Louis Armstrong: An American Genius

Front Cover
Oxford University Press, Oct 10, 1985 - Music - 410 pages
Louis Armstrong. "Satchmo." To millions of fans, he was just a great entertainer. But to jazz aficionados, he was one of the most important musicians of our times--not only a key figure in the history of jazz but a formative influence on all of 20th-century popular music. Set against the backdrop of New Orleans, Chicago, and New York during the "jazz age", Collier re-creates the saga of an old-fashioned black man making it in a white world. He chronicles Armstrong's rise as a musician, his scrapes with the law, his relationships with four wives, and his frequent feuds with fellow musicians Earl Hines and Zutty Singleton. He also sheds new light on Armstrong's endless need for approval, his streak of jealousy, and perhaps most important, what some consider his betrayal of his gift as he opted for commercial success and stardom. A unique biography, knowledgeable, insightful, and packed with information, it ends with Armstrong's death in 1971 as one of the best-known figures in American entertainment.
 

What people are saying - Write a review

User Review - Flag as inappropriate

no

Contents

1 New Orleans
3
2 Sex and Race
11
3 Growing Up
18
4 The Waifs Home
34
5 Jazz Is Born in New Orleans
46
6 The Apprentice
56
7 The Professional
69
8 Chicago
85
16 Troubles and Turmoil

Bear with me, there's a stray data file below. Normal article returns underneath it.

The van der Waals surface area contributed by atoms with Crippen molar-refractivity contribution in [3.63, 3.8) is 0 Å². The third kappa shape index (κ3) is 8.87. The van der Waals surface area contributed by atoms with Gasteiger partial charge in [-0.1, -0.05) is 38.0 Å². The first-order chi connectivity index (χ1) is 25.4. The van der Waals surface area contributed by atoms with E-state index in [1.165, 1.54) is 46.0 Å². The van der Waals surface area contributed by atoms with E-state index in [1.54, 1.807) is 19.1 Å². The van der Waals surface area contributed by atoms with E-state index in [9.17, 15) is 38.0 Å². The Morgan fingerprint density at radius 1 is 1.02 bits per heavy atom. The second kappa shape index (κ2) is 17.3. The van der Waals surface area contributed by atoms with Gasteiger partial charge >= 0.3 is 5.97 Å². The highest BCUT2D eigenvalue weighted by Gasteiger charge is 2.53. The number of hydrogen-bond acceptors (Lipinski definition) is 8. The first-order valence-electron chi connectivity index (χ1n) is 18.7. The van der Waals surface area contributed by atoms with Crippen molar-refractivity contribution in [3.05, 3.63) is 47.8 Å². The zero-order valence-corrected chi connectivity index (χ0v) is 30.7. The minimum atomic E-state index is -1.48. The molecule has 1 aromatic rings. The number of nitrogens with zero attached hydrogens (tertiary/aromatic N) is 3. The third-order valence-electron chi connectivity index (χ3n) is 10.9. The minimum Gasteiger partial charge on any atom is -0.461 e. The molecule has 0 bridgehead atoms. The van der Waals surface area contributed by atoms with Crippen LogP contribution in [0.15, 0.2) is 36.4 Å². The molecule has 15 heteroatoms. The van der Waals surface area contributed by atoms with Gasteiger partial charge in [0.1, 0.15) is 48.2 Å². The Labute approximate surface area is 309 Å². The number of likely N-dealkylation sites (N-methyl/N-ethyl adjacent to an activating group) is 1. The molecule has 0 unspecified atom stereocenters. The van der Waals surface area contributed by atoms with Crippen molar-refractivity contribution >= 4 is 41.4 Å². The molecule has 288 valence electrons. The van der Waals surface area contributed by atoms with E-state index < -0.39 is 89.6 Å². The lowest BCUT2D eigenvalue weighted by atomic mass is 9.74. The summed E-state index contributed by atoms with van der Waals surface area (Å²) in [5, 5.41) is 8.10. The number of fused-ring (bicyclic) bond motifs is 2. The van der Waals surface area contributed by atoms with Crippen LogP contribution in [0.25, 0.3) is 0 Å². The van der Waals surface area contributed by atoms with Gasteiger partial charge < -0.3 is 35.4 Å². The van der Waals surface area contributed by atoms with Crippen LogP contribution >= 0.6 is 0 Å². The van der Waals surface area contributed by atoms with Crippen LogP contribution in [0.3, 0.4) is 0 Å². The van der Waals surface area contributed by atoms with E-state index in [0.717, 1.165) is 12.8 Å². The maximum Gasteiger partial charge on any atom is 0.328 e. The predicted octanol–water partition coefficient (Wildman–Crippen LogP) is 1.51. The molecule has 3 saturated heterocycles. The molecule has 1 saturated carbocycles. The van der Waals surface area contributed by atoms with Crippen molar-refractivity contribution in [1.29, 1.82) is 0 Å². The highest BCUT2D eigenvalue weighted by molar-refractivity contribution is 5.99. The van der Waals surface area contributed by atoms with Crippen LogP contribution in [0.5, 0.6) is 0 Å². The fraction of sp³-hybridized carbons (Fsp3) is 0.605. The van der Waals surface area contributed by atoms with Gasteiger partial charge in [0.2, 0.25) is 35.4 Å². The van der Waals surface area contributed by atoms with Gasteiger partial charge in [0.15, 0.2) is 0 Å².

217
17 The First BigBand Records
233
18 Europe
249
19 Becoming a Star
270
20 Going Commercial
286
21 The AH Stars
301
22 The Apotheosis of Louis Armstrong
311
23 The Last Gig
324

9 The Creole Jazz Band
98
10 New York
111
11 Fletcher Henderson
124
12 The Blues Accompanist
135
13 The Entertainer
151
14 The Hot Fives
169
15 The Fork in the Road
199
24 The All Star Recordings
335
25 The Nature of Genius
342
Notes
353
Dicography
369
Index
373
Copyright

Other editions - View all

Common terms and phrases

Popular passages

Page vii - THIS book could not have been written without the help of a great many people who allowed me to avail myself of their valuable knowledge and time.
Page 7 - The sounds of men playing would be so clear, but we wouldn't be sure where they were coming from. So we'd start trotting, start running — "It's this way!", "It's that way!" — And, sometimes, after running for a while, you'd find you'd be nowhere near that music. But that music could come on you any time like that. The city was full of the sounds of music.

Bibliographic information